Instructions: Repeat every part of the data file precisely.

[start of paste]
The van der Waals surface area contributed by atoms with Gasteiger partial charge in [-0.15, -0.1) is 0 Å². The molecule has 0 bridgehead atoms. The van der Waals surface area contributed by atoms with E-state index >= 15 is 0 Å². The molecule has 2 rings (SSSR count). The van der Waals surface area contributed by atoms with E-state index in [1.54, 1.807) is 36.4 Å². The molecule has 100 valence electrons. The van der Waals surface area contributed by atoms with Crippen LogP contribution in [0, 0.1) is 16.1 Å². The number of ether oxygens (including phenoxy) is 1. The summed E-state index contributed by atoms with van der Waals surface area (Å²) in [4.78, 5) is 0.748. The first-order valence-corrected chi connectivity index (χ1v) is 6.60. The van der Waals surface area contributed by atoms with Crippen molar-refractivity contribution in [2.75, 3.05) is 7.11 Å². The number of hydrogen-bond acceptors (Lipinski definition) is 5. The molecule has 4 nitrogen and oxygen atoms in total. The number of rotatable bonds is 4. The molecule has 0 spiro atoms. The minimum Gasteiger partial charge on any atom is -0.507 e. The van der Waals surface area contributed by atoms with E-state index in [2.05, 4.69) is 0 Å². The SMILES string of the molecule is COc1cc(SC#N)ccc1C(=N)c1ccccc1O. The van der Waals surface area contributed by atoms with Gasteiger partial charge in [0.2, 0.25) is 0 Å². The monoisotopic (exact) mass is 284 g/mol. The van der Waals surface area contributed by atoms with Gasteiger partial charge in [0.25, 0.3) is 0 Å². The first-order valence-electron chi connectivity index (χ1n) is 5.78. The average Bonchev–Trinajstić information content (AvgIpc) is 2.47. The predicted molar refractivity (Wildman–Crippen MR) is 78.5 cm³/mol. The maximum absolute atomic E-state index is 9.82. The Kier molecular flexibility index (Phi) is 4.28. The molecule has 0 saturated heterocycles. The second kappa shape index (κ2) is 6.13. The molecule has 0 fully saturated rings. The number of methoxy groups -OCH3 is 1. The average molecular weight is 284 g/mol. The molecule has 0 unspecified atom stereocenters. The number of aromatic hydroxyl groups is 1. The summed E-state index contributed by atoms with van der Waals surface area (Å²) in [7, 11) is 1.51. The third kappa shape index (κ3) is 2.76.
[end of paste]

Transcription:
The van der Waals surface area contributed by atoms with Gasteiger partial charge in [-0.15, -0.1) is 0 Å². The molecule has 0 bridgehead atoms. The van der Waals surface area contributed by atoms with E-state index >= 15 is 0 Å². The molecule has 2 rings (SSSR count). The van der Waals surface area contributed by atoms with E-state index in [1.54, 1.807) is 36.4 Å². The molecule has 100 valence electrons. The van der Waals surface area contributed by atoms with Crippen LogP contribution in [0, 0.1) is 16.1 Å². The number of ether oxygens (including phenoxy) is 1. The summed E-state index contributed by atoms with van der Waals surface area (Å²) in [4.78, 5) is 0.748. The first-order valence-corrected chi connectivity index (χ1v) is 6.60. The van der Waals surface area contributed by atoms with Crippen molar-refractivity contribution in [2.75, 3.05) is 7.11 Å². The number of hydrogen-bond acceptors (Lipinski definition) is 5. The molecule has 4 nitrogen and oxygen atoms in total. The number of rotatable bonds is 4. The molecule has 0 spiro atoms. The minimum Gasteiger partial charge on any atom is -0.507 e. The van der Waals surface area contributed by atoms with E-state index in [2.05, 4.69) is 0 Å². The SMILES string of the molecule is COc1cc(SC#N)ccc1C(=N)c1ccccc1O. The van der Waals surface area contributed by atoms with Gasteiger partial charge in [0.2, 0.25) is 0 Å². The monoisotopic (exact) mass is 284 g/mol. The van der Waals surface area contributed by atoms with Gasteiger partial charge in [0.25, 0.3) is 0 Å². The first-order valence-electron chi connectivity index (χ1n) is 5.78. The average Bonchev–Trinajstić information content (AvgIpc) is 2.47. The predicted molar refractivity (Wildman–Crippen MR) is 78.5 cm³/mol. The maximum absolute atomic E-state index is 9.82. The Kier molecular flexibility index (Phi) is 4.28. The molecule has 0 saturated heterocycles. The second kappa shape index (κ2) is 6.13. The molecule has 0 fully saturated rings. The number of methoxy groups -OCH3 is 1. The average molecular weight is 284 g/mol. The molecule has 0 unspecified atom stereocenters. The number of aromatic hydroxyl groups is 1. The summed E-state index contributed by atoms with van der Waals surface area (Å²) in [7, 11) is 1.51. The third kappa shape index (κ3) is 2.76.